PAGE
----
Start-up of SAGD Wells: History Match, Wellbore Design and Operation
- G. Parmar (Petro-Canada) | L. Zhao (Petro-Canada) | J. Graham (Petro-Canada)
- Document ID
- Petroleum Society of Canada
- Journal of Canadian Petroleum Technology
- Publication Date
- January 2009
- Document Type
- Journal Paper
- 42 - 48
- 2009. Petroleum Society of Canada (now Society of Petroleum Engineers)
- 2.1.5 Gravel pack design & evaluation, 1.6.7 Directional Drilling, 5.8.5 Oil Sand, Oil Shale, Bitumen, 2 Well Completion, 5.5.8 History Matching, 5.3.9 Steam Assisted Gravity Drainage, 1.6 Drilling Operations, 4.1.2 Separation and Treating, 5.4 Enhanced Recovery, 5.5 Reservoir Simulation, 4.1.5 Processing Equipment, 1.2 Wellbore Design, 5.4.6 Thermal Methods
- history matching, steam-assisted gravity drainage, MacKay River
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A smooth start-up is crucial to the successful operation of a SAGD process. A simulation study was conducted to analyze the start-up or circulation period of SAGD well pairs. A coupled reservoir/wellbore model was developed and used to history match field data obtained from wells with extensive instrumentation at Petro-Canada's MacKay River development. The history matched model was then used to conduct a sensitivity study on some of the parameters that affect the circulation of a well pair.
First, the steam-to-toe time was examined for the two typical wellbore completions that Petro-Canada employs at MacKay River. Various flow rates were tested for the two completions to see how the steam injection rate affected the steam-to-toe time.
Next, the circulation pressure along with the injector/producer pressure gradient was investigated. Various pressure gradients were applied between the injector and producer to examine the effects on the circulation duration and the formation of steam coning.
Finally, the distance between the injector and producer was studied. The purpose was to explore the effect of the vertical separation between the injector and producer wells on conversion time.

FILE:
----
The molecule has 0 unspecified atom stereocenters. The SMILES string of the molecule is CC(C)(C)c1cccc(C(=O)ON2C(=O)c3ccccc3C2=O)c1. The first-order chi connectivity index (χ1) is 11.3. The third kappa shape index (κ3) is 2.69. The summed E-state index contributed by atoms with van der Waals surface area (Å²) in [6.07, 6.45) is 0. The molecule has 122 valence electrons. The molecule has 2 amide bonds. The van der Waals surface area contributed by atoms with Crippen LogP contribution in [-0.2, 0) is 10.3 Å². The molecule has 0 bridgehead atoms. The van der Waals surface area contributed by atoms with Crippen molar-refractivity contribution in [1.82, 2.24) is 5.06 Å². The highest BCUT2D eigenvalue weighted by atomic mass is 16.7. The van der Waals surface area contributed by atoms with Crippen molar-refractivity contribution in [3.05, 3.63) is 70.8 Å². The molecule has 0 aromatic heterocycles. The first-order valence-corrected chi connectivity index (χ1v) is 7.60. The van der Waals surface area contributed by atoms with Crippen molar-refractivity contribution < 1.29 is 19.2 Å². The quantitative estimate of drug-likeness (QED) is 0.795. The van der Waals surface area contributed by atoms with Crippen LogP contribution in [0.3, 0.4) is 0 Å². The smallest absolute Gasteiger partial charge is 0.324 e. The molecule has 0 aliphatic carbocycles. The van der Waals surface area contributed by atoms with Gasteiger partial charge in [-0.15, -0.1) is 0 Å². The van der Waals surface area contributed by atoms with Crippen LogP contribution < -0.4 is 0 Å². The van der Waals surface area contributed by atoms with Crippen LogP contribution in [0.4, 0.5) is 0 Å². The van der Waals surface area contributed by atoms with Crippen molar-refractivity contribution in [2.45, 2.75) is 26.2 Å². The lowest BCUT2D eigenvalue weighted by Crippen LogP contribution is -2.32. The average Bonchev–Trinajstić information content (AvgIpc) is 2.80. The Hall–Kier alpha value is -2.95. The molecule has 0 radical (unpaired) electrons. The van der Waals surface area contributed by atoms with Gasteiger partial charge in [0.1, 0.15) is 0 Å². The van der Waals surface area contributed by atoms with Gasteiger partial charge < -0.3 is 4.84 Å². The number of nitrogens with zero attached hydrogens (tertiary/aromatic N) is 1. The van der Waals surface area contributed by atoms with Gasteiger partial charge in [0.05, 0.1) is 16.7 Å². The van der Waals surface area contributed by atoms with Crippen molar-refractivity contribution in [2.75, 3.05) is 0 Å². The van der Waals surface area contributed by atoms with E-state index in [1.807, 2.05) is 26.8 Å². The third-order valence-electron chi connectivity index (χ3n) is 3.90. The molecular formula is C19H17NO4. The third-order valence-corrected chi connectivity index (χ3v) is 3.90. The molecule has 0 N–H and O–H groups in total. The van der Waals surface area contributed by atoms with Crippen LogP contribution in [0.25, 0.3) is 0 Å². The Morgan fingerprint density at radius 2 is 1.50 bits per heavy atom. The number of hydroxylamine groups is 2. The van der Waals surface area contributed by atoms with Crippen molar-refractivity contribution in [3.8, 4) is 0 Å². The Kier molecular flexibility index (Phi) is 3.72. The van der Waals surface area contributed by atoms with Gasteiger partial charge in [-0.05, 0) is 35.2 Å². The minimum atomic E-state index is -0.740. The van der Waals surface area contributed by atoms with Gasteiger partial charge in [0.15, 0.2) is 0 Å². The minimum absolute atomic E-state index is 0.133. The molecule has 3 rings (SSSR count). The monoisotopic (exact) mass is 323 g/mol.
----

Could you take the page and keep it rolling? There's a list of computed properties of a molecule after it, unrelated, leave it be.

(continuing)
The Steam-Assisted Gravity Drainage (SAGD) process has become the leading in situ bitumen recovery technique in the Athabasca oil sands deposit. In the SAGD process, two horizontal wellbores are drilled approximately 5 m apart vertically. The upper well is used as an injector. High quality steam is injected into the reservoir, heating the bitumen and reducing its viscosity. The bitumen then flows, by gravity, to the lower producer well, and is then produced to the surface.
Before the SAGD process can be initiated, the horizontal well pair must be heated by circulating steam in both the injector and producer. The purpose of the circulation process is to heat the near wellbore region and to establish flow communication between the two wells. Two common completions of SAGD horizontal wellbores are shown in Figures 1 and 2. In the injector completion, there is a single long tubing string landed at the toe. The long tubing string is placed within the casing of the well. During circulation, steam is injected down the long tubing string and exits into the annulus at the toe of the well. The steam then travels back to the surface through the annulus of the well. In the producer completion, there are two tubing strings; a long tubing string landed at the toe and a short tubing string landed at the heel. Steam is again circulated down the long tubing string. It then exits into the annulus at the toe and travels to the heel. At the heel, the steam travels back to surface via the short tubing string, versus the annulus in the injector completion.
Petro-Canada is operating the MacKay River SAGD commercial project and is preparing for a project expansion. At MacKay River, the initialization of SAGD included three stages(1). The first stage involved getting steam to the toe. To do this, steam is circulated into the long tubing of both the injector and producer at equal pressure.
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